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Habitat for Cats leader facing removal after arrest for stealing from the charity

The president of a prominent cat rescue organization is accused of stealing more than $23,000 from the Rochester charity — using the money to pay her dentist, TV subscriptions and for holiday decorations.

Lauren Kunz-Chateauneuf, 45, leads Habitat for Cats, a nonprofit and all-volunteer group that works to find homes for feral cats and pays for spaying and neutering to reduce their numbers.

She was arrested this week on a felony charge of third-degree grand larceny. And Attorney General Letitia James asked a judge to remove her from office, along with a pair of board members she appointed. James wants all three banned from leading or forming a nonprofit in New York state for the next 10 years.

A Habitat volunteer and director reported Kunz-Chateauneuf to the Charities Bureau of the Attorney General’s Office last month after discovering the spending on an agency credit card.

The alleged embezzlement spans Kunz-Chateauneuf's term as president, which began in 2019, and includes purchases ranging from jewelry to fidget spinners and other children's toys. She also paid her home utility bills, and allegedly wrote herself a series of checks last year for “consulting fees,” records show.

“She has exercised total control over the organization without board oversight,” James wrote to the court, “refusing to share financial information or access to social media or conduct board meetings, treating board members and volunteers with rudeness and disrespect, and putting her personal interests ahead of the mission of the organization, which has suffered as a result.”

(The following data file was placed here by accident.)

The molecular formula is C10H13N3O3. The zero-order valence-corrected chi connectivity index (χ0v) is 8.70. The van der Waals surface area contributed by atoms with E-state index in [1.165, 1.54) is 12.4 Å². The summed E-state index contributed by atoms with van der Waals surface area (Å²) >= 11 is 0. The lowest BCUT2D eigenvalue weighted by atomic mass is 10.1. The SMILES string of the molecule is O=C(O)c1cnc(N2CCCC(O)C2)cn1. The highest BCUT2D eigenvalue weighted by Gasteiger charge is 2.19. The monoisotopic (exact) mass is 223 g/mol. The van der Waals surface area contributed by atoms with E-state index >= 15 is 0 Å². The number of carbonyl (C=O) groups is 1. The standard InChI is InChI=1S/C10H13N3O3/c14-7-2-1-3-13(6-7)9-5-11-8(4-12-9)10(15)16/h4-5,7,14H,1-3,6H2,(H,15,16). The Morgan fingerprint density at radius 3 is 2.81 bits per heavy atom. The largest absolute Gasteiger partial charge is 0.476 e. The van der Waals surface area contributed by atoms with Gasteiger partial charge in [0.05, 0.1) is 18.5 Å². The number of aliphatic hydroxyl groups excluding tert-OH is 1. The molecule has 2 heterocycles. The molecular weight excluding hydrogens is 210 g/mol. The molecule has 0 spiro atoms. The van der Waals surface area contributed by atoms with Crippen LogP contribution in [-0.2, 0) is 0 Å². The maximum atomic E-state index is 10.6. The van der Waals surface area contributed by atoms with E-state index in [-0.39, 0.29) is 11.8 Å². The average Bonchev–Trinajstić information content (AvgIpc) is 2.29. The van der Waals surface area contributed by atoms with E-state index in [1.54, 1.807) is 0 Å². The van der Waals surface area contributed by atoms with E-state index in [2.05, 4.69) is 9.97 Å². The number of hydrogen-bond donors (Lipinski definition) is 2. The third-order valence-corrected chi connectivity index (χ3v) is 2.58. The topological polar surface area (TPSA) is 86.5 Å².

The group has lost money two of the past three years, records show. Financial reporting to the state was sporadic. And James wrote that at least four board members have resigned, citing concerns over her handling of the group’s donations and a hostile work environment.

State law gives the attorney general the power to dissolve a nonprofit. But James notes that Habitat for Cats has existed without problems for most of its 25 years.

Kunz-Chateauneuf did not immediately respond to messages. Calls to Habitat for Cats are met with a recorded message that the group is unable to respond to new requests as it is “overrun with pending requests from across the county.”

Brian Sharp is WXXI's investigations and enterprise editor. He also reports on business and development in the area. He has been covering Rochester since 2005. His journalism career spans nearly three decades.